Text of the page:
It was inevitable that someone would try to capitalize on the interest in the $100 XO laptop from the One Laptop per Child project. I'm sure we all remember the brief craze for free PCs in 1999, where a cheap PC was given away with a relatively expensive or ad-sponsored Internet service agreement. When I started hearing about the $100 laptop, I expected it would spur a resurgence in such deals.
Brad Stone and Matt Richtel of the New York Times recently wrote a piece (here) about the risks of unscrupulous use of Internet blogs and message boards.
According to the article, the FTC says John Mackey, chief executive of Whole Foods Market, masqueraded as a third party to promote his company on Yahoo!. The story also describes how various politicians and reporters have also gotten into trouble by using assumed identities on the net. This practice is called "sock puppeting".
Blogging under your own name can be a problem too, as Google discovered when Google's Lauren Turner … Read more
My friend Jerry Pournelle calls Unix the full-employment act for computer wizards (presumably a reference to the Humphrey-Hawkins Full Employment Act of 1978).
One of the duties of any publication in the computer industry is to cast periodic doubt on the future reliability of Moore's Law, thus keeping the phrase prominent in the public perception. EDN Magazine discharged its duty for this year with … Read more
(Sorry for the brief hiatus... I had an important deadline to deal with at the office.)
On July 5, Microsoft announced that it was offering three years of warranty coverage for the "three red flashing lights" problem on the Xbox 360 (press release here).
This announcement began an interesting series of statements, interpretations and outright false conclusions from a variety of sources.
The press release… Read more
It wasn't what I expected-- in a good way.
If elected, Dr. Paul would withdraw U.S. forces from Iraq, abolish the IRS and the Federal Reserve system, and return the country to the gold standard.
There were other speakers addressing these topics, and many of the people attending the event were apparently there to hear about these things-- anti-war activists, gold bugs, even a contingent of conspiracy theorists. I expected these people to dominate the rally, and I was prepared to … Read more
According to the US Census Bureau, there are over 1.8 billion children in the world under the age of 14.
Intel would like to sell them all a processor. And, ideally, a chipset with graphics, some flash memory, and networking.
If there are going to be 1.8 billion $100 laptops, Intel might be able to earn $25 each, or $45 billion for the chips inside them.
Of course, AMD would also like to earn that revenue. Before this week, it looked like AMD had the inside track. AMD was in the right place at the right time when … Read more
Although this machine has apparently been around for over a month, this was the first I'd heard of it. The occasion for the Times' mention was that the Everun is now available from Dynamism, a company that has become a hero to the early-adopter crowd by importing all kinds of gizmos that aren't officially for sale in the US market. If you haven't been to Dynamism, go check it out, it's great.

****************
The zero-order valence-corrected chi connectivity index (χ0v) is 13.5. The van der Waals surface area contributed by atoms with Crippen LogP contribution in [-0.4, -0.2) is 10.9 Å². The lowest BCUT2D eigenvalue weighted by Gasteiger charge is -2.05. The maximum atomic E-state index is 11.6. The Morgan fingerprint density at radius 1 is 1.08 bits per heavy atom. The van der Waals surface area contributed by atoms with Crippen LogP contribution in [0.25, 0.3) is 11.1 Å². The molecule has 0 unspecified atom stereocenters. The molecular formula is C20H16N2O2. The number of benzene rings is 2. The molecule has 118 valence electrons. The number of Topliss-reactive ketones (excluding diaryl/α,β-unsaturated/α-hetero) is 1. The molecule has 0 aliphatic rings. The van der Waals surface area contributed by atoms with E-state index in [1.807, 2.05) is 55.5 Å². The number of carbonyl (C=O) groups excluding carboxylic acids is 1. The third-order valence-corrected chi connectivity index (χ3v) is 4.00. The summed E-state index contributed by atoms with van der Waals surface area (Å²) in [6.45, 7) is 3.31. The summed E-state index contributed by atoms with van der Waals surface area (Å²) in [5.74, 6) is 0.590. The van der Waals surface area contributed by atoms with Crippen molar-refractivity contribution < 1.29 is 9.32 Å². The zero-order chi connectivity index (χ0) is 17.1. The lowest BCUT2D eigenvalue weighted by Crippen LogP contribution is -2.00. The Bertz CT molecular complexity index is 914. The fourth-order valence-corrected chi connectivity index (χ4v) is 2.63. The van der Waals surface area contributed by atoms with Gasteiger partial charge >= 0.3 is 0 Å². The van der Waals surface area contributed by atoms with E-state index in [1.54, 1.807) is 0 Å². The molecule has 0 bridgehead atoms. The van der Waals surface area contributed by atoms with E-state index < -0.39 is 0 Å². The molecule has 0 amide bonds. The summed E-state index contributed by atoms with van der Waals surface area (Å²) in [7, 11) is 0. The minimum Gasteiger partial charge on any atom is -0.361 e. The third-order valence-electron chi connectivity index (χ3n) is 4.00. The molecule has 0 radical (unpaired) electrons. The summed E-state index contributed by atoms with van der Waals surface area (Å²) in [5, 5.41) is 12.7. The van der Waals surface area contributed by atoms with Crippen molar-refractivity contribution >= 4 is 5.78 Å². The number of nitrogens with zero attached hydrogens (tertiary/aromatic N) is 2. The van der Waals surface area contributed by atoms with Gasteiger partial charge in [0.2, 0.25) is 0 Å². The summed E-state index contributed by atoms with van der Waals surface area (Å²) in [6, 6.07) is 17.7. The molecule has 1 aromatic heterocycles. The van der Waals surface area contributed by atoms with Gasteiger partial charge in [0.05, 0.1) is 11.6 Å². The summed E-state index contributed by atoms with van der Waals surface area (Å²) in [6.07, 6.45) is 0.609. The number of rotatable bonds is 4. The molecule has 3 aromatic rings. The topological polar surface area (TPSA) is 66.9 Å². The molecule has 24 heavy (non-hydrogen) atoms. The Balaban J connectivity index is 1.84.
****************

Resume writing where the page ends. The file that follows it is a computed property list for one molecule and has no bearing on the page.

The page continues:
The … Read more
Boeing rolls out the 787 Dreamliner (here). Yup, that's the airplane I want.
Often missed in the news coverage is that Boeing has yet to announce exactly how the 787's composite structures-- skin, wings, tail, etc.-- are made. Early in the project there were some very definite rumors that Boeing had decided to go with a new kind of carbon-titanium composite made from layers of carbon fibers alternating with layers of titanium foil. The combination was said to have more fatigue resistance and a longer service life.
But as far as I know, Boeing has never addressed … Read more
Today the iPhone is the alpha gizmo, the one item of consumer electronics that dominates all the others.
But in 1993, the hot new gizmo was Apple's Newton, and it was a whole different thing.
Not very many people had Newtons. Apple sold fewer Newtons over the whole life of the product than it sold iPhones the evening of June 29.
Also unlike the iPhone, the first Newtons weren't even very useful. Although called "personal digital assistants" (PDAs), using a Newton was significantly more difficult than using a Day-Timer. The original MessagePad had very poor handwriting … Read more
I really enjoyed going through this image collection over on CNET's News.com. It lists ten influences from the world of science fiction on today's high-tech industries:Neal Stephenson's Snow Crash Philip K. Dick's Do Androids Dream of Electric Sheep and Minority Report William Gibson's Neuromancer Bruce Sterling's Distraction Robert A. Heinlein's The Moon is a Harsh Mistress Arthur C. Clarke's 1945 invention of the geosynchronous communication satellite Isaac Asimov's I, Robot Star Trek Karel Capek's R.U.R.
I'll go along with the Heinlein and Star Trek references, … Read more